However, many of them are either remote destinations like the Falkland Isles or have heavily restricted entry, such as Australia and New Zealand.
Holiday options for British sun-seekers are set to be widened this week amid speculation more countries will be added to the Government’s quarantine-free ‘green list’.
Daily cases numbers in the UK have increased meteorically since the end of June, doubling from just over 200 new cases per million people a day.
Statistics from Our World in Data – which tracks the state of the pandemic – show Britain recorded an average of 460 new cases for every million people in the week ending July 11.
As well as the four nations on the red list with bigger outbreaks, two amber list destinations also are faring worse than Britain currently. More than 1,000 new cases were spotted for every million people in Cyprus last week, while the figure was 693 in Fiji.
Mr Shapps’ announcement means that for fully-vaccinated Britons the rules will be essentially the same for green and amber list countries
The current traffic light system has very few recognised holiday destinations on the ‘green list’ for Britons to visit
Namibia has the highest death rate per million people of the four countries on the red list with higher daily infections than Britain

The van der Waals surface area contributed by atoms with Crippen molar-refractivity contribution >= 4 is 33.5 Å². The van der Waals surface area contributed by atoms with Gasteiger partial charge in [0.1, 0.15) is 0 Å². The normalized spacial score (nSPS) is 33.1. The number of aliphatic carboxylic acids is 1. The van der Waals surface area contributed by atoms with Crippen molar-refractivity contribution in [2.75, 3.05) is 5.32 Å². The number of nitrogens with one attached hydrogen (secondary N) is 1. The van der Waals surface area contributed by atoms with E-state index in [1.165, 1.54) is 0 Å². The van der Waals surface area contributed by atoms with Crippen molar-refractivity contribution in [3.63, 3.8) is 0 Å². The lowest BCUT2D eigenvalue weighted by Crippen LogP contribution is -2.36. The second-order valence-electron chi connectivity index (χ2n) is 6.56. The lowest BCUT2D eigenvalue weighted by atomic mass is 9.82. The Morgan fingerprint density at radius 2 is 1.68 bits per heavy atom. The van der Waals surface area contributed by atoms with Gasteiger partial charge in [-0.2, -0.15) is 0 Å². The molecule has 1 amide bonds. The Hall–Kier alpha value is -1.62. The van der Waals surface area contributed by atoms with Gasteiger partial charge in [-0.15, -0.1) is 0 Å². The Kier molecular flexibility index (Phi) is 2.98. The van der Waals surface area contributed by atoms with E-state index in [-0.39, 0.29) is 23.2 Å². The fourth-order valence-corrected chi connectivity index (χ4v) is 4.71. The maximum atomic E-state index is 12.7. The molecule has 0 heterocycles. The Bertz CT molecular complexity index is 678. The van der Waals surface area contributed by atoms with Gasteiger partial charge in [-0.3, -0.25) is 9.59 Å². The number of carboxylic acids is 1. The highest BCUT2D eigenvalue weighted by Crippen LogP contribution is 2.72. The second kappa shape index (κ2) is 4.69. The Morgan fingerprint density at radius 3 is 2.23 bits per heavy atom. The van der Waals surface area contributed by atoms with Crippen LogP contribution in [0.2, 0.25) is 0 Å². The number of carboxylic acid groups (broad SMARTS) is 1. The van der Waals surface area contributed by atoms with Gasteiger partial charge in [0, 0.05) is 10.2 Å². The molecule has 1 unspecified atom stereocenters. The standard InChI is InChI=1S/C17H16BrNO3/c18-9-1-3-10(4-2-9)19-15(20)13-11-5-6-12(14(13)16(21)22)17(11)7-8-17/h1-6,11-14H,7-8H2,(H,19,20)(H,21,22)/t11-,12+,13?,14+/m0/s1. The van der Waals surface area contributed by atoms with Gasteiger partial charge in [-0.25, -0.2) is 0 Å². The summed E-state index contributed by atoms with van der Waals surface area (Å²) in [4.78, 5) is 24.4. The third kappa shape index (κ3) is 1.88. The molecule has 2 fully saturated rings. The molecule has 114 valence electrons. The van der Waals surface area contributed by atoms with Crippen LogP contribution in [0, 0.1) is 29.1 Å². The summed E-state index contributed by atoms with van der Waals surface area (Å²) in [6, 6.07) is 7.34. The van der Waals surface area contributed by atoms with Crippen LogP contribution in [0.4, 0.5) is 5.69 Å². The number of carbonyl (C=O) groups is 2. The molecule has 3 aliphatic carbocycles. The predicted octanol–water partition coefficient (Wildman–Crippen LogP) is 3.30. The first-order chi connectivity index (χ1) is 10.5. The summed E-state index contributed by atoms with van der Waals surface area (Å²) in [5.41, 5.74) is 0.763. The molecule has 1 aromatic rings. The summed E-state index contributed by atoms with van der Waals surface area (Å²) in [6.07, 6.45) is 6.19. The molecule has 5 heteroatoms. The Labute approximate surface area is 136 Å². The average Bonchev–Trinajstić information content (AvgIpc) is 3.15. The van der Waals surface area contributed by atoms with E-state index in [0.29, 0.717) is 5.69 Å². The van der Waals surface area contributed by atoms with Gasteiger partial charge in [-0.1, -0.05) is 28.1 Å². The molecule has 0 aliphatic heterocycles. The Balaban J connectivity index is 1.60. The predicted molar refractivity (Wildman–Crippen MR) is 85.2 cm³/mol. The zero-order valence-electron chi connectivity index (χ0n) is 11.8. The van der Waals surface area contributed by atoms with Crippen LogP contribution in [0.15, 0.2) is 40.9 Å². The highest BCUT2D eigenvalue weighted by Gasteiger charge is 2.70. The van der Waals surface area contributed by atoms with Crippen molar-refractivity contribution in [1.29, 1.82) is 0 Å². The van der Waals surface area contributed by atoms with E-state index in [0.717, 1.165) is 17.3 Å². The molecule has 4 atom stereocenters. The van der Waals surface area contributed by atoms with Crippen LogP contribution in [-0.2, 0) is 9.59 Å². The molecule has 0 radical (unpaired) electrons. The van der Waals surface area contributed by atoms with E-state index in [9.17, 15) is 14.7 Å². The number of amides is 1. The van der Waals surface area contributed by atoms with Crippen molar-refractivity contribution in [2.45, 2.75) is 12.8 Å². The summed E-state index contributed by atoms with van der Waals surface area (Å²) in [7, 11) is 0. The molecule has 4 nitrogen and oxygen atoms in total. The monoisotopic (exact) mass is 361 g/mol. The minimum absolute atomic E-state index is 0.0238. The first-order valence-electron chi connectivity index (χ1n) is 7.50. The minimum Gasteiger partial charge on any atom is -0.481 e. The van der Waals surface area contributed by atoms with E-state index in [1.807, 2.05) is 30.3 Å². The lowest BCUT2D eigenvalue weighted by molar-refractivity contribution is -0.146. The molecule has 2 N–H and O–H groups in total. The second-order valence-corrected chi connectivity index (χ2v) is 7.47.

Announcing the move in the Commons, Mr Shapps confirmed that from the so-called ‘Freedom Day’, double-jabbed people can visit amber-list destinations without having to quarantine on their return
How do ministers decide which countries go on the green list?
Decisions on which countries appear on which travel list are taken after a risk assessment by the Joint Biosecurity Centre, which is part of the UK Health Security Agency.
As a precautionary approach, countries are assumed to be amber unless there is specific evidence to suggest they are:
- Green – presenting (with confidence) a low public health risk to the UK from all Covid strains
- Red – presenting a high public health risk to the UK from known variants of concern, known high-risk variants under investigation or as a result of very high in-country or territory prevalence of Covid
Variants of concern are identified by Public Health England based on how transmissible they are and if they cause more severe disease.
The Joint Biosecurity Centre then selects a list of countries to investigate.